No more scrubs

This is going to be about sex. And no, this isn’t going to be some kinky eroticism. But if it is, I hope to make you feel all warm and fuzzy in your erogenous zones.

This is going to be about sex.

And no, this isn’t going to be some kinky eroticism. But if it is, I hope to make you feel all warm and fuzzy in your erogenous zones.

I am a black man.

More important, I am an 18-year-old and very horny black man.

Nevertheless, I treat sex just a little differently from the way my peers treat it.

First off, I am not having sex until I fall in love.

Wait. Let me rephrase that.

Sex need not be a prelude to or result of marriage, only an expression of true love.

And I will continue to have sex, but only if the love is felt. I won’t sell young black men short, as there are some who feel the way I do.

But the stereotype of black men being female-hungry animals has me a bit disenchanted, to say the least.

By no means do I expect the media to create an image that fits me, as they would have a hard time trying to do so.

However, prejudgments about black men should not be made.

I love sex just as much as the next erected male, but I have a problem with the sexual image that’s being painted to depict today’s black men.

More specifically, I have a problem with most black men living up to that media-created persona. We’re neither stupid nor ignorant. So, why do we play the fool when it comes to having sex?

You’ve seen the music videos: the ugliest, gold-tooth rocking, iced-down-medallion-wearing individual has the best looking black women surrounding him.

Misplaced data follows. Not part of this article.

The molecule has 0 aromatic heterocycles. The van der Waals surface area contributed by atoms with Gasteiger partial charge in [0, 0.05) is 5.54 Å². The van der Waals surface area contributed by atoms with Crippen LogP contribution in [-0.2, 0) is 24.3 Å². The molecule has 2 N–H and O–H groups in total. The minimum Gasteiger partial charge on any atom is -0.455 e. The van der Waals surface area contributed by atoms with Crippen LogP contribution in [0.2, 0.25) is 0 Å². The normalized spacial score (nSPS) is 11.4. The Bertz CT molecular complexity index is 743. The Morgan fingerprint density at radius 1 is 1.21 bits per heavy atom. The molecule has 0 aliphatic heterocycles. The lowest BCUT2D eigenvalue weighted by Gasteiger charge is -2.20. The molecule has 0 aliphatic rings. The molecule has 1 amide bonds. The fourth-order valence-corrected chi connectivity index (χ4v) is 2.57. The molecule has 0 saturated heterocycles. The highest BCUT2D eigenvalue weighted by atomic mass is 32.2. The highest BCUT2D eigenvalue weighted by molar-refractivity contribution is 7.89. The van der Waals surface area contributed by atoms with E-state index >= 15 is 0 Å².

This is self-defeating in case you didn’t know, because while the women are beautiful, they’re running around butt-naked throughout the video.

Why? Do they want to?

They probably weren’t forced to participate in the video.

If men love women so much, why degrade them like that?

Watching Cash Money Millionaire’s videos and hearing lyrics that simply cut up the female black psyche, I begin to understand why we black men are being referred to as “scrubs.” And black women, to be honest, I don’t blame you. Because, like I said, we’re playing the fool.

To switch gears for a sec, let me discuss the actual physical act of sex itself.

From my experiences with women, I understand that they regard sex as the ultimate demonstration of their love.

Think about intercourse. A woman is allowing a man to be inside her body, to explore her in a way rarely experienced in day-to-day life.

Women invite us in, gentlemen. And sometimes, we don’t even wipe our feet when we enter.

Men look at sex a bit differently. Because it is the act of penetrating a woman, we should take more care into how we treat our sexual experience.

If the woman is trusting you enough to put that thing inside her and grind her insides so that you may climax, (since men sometimes forget that women want that climax, too), why look at it as some sort of conquest?

Conquest is the wrong word to be applied here.

To conquer something is to take it without asking.

That’s not sex, nor is it making love. That is rape.

Choose your words – and your partners – wisely.

Women, for the most part, take extra care in whom they select to be with them sexually. So I ask you, men: why can’t we be the same?

If I think a woman is swimming with sexually transmitted diseases, or if I just don’t want a little Thomas running around, I slap a condom on.

Or maybe, just maybe, I might be brave enough to tell the woman that sex is out of the question.

A man turning down sex?

She’d likely drop dead.

Don’t believe what you hear, men.

We don’t need to pursue sex like a bunch of addicts. Then again, if you’re like me you know that sex can be sort of addictive. I love being a college student.

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